|City/Town: • Orlando|
|Location Class: • Residential|
|Built: • 1881 | Abandoned: • 2014|
|Status: • Demolished|
|Photojournalist: • David Bulit|
The “Riddle House”
Before you continue reading, please note that the following information was from a local resident of Orlando who supposedly spent years researching the history of the Riddle House. Most of it isn’t confirmed and comes from neighbors and local residents, so take it all with a grain of salt.
Built in 1881, the Riddle House was one of the oldest structures in the area. A banker from New York built it for his wife as a wedding present, a summer country retreat at what was at the time, 500 acres of cattle and farmland, what is now Riddle Drive in Orlando. According to locals, the house was built on an old Indian mound and many Indian artifacts were found there while digging in the ground as kids, including arrowheads, pottery shards, and bones. Sadly, the banker’s wife passed away shortly after moving down due to yellow fever.
Roscoe “Fatty” Arbuckle
The house was bought by silent film actor and comedian Roscoe “Fatty” Arbuckle who used it briefly as a tourist attraction that included a sinkhole, now in the Biltmore Shores subdivision. One of the most popular silent film stars of the 1910s and one of the highest-paid actors in Hollywood at the time, he mentored Charlie Chaplin and discovered Buster Keaton and Bob Hope.
Arbuckle was accused of raping and killing actress Virginia Rappein and stood trial between November 1921 and April 1922. The first two trials resulted in hung juries but he was acquitted in the third trial after Buster Keaton defended him in court with the jury issuing him a written apology. Despite Arbuckle’s acquittal, the scandal mostly overshadowed his legacy as a pioneering comedian. He died in 1933 in his sleep due to a heart attack.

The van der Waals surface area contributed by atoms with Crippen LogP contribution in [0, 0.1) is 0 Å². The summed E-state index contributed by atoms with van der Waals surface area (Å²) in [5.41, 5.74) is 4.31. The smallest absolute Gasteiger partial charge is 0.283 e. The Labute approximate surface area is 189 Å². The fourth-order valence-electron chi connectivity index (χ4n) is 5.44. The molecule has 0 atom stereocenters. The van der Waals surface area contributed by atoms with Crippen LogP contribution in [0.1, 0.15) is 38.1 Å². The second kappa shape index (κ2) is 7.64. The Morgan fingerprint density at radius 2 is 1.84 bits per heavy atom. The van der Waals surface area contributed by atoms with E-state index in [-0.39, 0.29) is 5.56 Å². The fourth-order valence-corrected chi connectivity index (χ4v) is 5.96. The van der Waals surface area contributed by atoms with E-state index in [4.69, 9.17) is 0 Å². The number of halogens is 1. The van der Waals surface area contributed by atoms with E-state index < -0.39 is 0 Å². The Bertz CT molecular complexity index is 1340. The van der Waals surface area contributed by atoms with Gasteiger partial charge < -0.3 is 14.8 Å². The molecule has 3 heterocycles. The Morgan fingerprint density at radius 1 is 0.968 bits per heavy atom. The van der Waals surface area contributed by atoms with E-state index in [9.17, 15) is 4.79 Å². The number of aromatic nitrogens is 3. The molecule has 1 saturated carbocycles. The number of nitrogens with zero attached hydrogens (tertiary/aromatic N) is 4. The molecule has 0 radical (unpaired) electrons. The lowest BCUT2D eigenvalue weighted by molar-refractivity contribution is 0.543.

Used as a Hospital
Years later, it was acquired by the State of Florida and used as a country hospital and tuberculosis ward in the 1920s. Neighbors who have been said to have lived in the area since the 1930s claim the house was used as a relief hub for a local mental asylum. They recall sneaking up to the house as kids and seeing people in cages covered in feces. During my research, no mental asylums could be found in the area during this era and the closest thing to an “asylum” was the Central Florida Tuberculosis Hospital which was built in 1939.
It was purchased in 1966 by a family who moved down from Washington D.C. In the 1970s, it was known as the home of “The Orlando Wicker Man” and it’s exactly how it sounds; he made wicker furniture and other items. I cannot stress enough, that none of what you’ve read can be substantiated and is simply hearsay.
What I could find was that the home was purchased by Rose C. Shannon who moved down to Winter Park from Poughkeepsie, New York in 1981. She died the following year at the age of 85. The property was foreclosed on in 2014 and purchased in September. It was demolished on January 19, 2015.